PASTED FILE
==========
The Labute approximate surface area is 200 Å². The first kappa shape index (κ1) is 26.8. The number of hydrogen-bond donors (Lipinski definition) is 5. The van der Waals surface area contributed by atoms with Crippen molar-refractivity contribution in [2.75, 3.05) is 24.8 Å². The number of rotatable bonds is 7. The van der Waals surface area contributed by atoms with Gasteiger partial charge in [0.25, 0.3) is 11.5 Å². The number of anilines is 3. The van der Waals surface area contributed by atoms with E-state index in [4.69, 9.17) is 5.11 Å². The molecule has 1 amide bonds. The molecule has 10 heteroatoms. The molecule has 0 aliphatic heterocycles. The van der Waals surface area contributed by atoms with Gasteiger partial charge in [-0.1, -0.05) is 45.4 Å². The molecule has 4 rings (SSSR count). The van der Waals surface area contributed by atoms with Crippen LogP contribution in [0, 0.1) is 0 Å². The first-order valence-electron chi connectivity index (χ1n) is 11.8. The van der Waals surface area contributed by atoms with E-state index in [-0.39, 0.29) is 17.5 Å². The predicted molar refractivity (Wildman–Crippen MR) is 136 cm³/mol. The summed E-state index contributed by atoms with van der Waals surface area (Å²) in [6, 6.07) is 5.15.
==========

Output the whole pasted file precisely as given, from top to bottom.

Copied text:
The Labute approximate surface area is 200 Å². The first kappa shape index (κ1) is 26.8. The number of hydrogen-bond donors (Lipinski definition) is 5. The van der Waals surface area contributed by atoms with Crippen molar-refractivity contribution in [2.75, 3.05) is 24.8 Å². The number of rotatable bonds is 7. The van der Waals surface area contributed by atoms with Gasteiger partial charge in [0.25, 0.3) is 11.5 Å². The number of anilines is 3. The van der Waals surface area contributed by atoms with E-state index in [4.69, 9.17) is 5.11 Å². The molecule has 1 amide bonds. The molecule has 10 heteroatoms. The molecule has 0 aliphatic heterocycles. The van der Waals surface area contributed by atoms with Gasteiger partial charge in [-0.1, -0.05) is 45.4 Å². The molecule has 4 rings (SSSR count). The van der Waals surface area contributed by atoms with Crippen LogP contribution in [0, 0.1) is 0 Å². The first-order valence-electron chi connectivity index (χ1n) is 11.8. The van der Waals surface area contributed by atoms with E-state index in [-0.39, 0.29) is 17.5 Å². The predicted molar refractivity (Wildman–Crippen MR) is 136 cm³/mol. The summed E-state index contributed by atoms with van der Waals surface area (Å²) in [6, 6.07) is 5.15.